Sometimes leaders can be their own worst enemies. Learn five signs that you’re the bottleneck of your business.
One of our clients had 5000 SKUs and we showed him analysis-wise that only 600 products made 80% of sales. We recommended the CEO to discontinue at least 500 very costly and unprofitable products. We showed him the data over and over again. But at the end of day, the CEO didn’t want to drop one single product because the products were like his “babies” and he did not want to “kill” them. Lesson learned: Products and services aren’t your children and you shouldn’t have an emotional over-attachment to them.
Common CEO Pitfalls
All failures in the business world have to do with not taking disruptions into account or failing to realize that your value proposition has become obsolete. When the big data shows you that certain products don’t make sense financially, you should consider removing those products from your portfolio. This is one example of a lack of CEO focus. Doing a results-oriented job is not as easy as it seems, especially in times of crisis. But there is one common mistake I have seen in numerous companies. Employees are very often “just not” doing what they are supposed to do. And even worse, their boss, the CEO, is very often not doing what he/she is supposed to be doing either.
CEOs can get trapped in the daily business and the incoming operative problems, mail, social media, and non-strategic tasks. They are busier with efficiency than with effectiveness. Doing the right things versus doing things right. The key challenge for a CEO is to make sure that he/she and his/her team are focusing and executing on the right things every day. And that doing the right things leads to profitable growth.
CEOs have to define where the company will be in the next two years and not take part in every single decision that his or her managers are responsible for. CEOs have to define the long-term vision and the fundamental business model elements facing the current crisis. They also have to have a clear plan that generates financial value and gives the company a competitive advantage.
5 Signs You’re the Bottleneck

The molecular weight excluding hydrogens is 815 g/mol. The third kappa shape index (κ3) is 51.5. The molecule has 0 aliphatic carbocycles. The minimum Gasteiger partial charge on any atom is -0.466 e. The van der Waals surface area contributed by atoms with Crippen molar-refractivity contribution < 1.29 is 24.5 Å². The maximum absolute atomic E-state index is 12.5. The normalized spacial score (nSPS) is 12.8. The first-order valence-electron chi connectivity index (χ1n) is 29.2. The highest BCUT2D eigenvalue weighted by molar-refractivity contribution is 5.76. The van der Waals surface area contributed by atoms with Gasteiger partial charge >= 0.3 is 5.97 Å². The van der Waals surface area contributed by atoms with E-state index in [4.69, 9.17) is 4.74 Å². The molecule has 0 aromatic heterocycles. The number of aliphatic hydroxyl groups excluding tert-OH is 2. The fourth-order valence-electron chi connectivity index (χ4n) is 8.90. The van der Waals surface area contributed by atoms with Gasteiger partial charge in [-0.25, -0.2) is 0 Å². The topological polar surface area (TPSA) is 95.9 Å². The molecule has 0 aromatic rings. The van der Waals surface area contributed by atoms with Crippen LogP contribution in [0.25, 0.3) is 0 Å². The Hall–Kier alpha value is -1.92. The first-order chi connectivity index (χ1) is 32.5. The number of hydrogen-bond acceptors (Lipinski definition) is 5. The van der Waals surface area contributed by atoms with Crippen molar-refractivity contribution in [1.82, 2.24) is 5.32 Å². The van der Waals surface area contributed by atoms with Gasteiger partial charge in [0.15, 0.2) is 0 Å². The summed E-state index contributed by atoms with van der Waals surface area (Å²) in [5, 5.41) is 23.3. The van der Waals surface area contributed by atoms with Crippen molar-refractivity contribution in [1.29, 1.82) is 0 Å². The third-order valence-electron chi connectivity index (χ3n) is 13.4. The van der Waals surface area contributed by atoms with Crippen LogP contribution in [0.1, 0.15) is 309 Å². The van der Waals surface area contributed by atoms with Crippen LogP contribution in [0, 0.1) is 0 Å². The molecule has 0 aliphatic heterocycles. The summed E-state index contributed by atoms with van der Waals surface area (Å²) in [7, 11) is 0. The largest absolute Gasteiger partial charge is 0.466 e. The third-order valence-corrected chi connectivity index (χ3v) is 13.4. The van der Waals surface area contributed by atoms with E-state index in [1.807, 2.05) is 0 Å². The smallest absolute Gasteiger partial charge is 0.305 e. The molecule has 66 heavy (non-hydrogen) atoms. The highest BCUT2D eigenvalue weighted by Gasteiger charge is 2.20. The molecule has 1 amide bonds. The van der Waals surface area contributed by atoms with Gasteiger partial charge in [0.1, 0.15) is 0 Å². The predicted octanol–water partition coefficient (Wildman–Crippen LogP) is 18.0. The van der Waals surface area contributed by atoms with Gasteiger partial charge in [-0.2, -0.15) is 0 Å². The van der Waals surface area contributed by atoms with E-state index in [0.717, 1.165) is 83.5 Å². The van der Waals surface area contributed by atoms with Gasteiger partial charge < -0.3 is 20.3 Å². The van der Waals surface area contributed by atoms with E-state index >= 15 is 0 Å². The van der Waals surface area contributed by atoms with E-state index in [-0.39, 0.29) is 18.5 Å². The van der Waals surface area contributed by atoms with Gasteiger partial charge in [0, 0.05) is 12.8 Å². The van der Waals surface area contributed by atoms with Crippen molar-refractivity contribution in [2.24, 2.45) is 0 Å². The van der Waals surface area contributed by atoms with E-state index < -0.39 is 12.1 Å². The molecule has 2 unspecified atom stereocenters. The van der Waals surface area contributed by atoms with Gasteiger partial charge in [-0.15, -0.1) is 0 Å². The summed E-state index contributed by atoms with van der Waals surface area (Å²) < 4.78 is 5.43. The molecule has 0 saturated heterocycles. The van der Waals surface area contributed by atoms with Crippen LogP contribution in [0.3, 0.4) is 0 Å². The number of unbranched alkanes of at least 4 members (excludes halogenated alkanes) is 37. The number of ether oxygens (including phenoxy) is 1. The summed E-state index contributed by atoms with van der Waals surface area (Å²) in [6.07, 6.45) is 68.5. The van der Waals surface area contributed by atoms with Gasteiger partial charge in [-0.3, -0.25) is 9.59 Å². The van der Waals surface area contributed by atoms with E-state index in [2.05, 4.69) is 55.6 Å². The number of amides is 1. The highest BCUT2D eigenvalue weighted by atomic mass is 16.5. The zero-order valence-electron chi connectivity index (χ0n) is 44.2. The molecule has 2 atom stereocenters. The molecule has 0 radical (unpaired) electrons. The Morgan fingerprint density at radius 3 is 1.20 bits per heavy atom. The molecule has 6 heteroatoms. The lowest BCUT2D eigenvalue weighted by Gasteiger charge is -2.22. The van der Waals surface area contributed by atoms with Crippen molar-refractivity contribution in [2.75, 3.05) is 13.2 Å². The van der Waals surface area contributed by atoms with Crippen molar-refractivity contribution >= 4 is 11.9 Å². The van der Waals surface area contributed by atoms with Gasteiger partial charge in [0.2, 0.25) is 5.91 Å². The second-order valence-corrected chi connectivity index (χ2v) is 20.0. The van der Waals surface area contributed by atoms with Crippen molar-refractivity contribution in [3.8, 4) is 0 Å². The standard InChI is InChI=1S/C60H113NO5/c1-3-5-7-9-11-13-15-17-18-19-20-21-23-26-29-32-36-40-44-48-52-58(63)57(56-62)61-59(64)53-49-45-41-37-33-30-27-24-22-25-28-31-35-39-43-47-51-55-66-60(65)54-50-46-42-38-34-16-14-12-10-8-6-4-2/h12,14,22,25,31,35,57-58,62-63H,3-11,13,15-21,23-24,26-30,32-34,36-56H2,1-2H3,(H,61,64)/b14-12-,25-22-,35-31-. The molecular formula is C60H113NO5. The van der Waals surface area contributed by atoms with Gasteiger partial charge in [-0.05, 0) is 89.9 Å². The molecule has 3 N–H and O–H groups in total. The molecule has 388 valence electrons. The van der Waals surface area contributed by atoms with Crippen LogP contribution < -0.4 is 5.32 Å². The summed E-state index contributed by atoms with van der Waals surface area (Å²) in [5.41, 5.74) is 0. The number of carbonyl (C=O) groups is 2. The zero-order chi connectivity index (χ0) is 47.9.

Signs that you, as the CEO, are becoming the bottleneck of your company’s growth:
1. Almost every single decision, oftentimes operational issues, has to be double-checked with your office.
2. There is no accountability of the Sales, HR, and operational leaders. Weekly meetings lack solutions and best practice recommendations.
3. Lack of agility to resolve problems.
4. Distraction and procrastination due to too many tasks, unclear goals, fear of change, or fear of failure.
5. The company fails to achieve sales and profit goals.
Distraction Kills Your Business
“Distraction kills your business. You and your key employees have to be focused.”
CEOs are responsible for strategy. And strategy is a synonym for renunciation. To focus, CEOs have to make trade-offs. How much time do you spend on operational issues? How often are you in the 80/20 zone?
Through the years, I’ve seen that many CEOs, especially of SMEs, fail to see the BIG PICTURE; whereas the most successful CEOs have become 80/20 masters. The most successful CEOs lead their companies to achieve ambitious goals by energetically focusing on the most important actions. For example:
– They develop relationships with their key clients and prospects to understand market needs and requirements.
– They frequently talk to their key employees, especially their sales people, and retain them.
– They are aware of disruptive trends and key challenges. As a result, they are better prepared for unpredictable crises.
– They set clear goals and communicate the importance of strategy execution.
– They empower employees and show them the importance of the 80/20 rule.
You need to focus on the 20% that will deliver you 80% of the desired results. Every decision and action has to be made consciously if our time is to be used effectively. CEOs are responsible for hiring focused people who are better than him/her. CEOs should not be there to execute 80% of the whole work that only results in 20% of the important results.
Thomas Michael Hogg, author of Profitable Growth Strategy, is a consultant and mentor with more than 20 years of market and work experience in Germany, Switzerland, the US, and Mexico. Thomas has been an advisor to global companies such as PepsiCo, adidas, Campbell’s Soup, Johnson Controls, Bulkmatic, among other multinational companies, SMEs, and nonprofit organizations. He is the author of “Profitable Growth Strategy – 7 proven best practices from German companies” and a columnist at El Financiero. Thomas has been featured in Bloomberg TV, CNN, El Economista, SalesTech Stars, Milenio, Reforma, Mexico Industry, Cluster Industrial among others. He has also been a speaker at the Mercedes-Benz innovation week.
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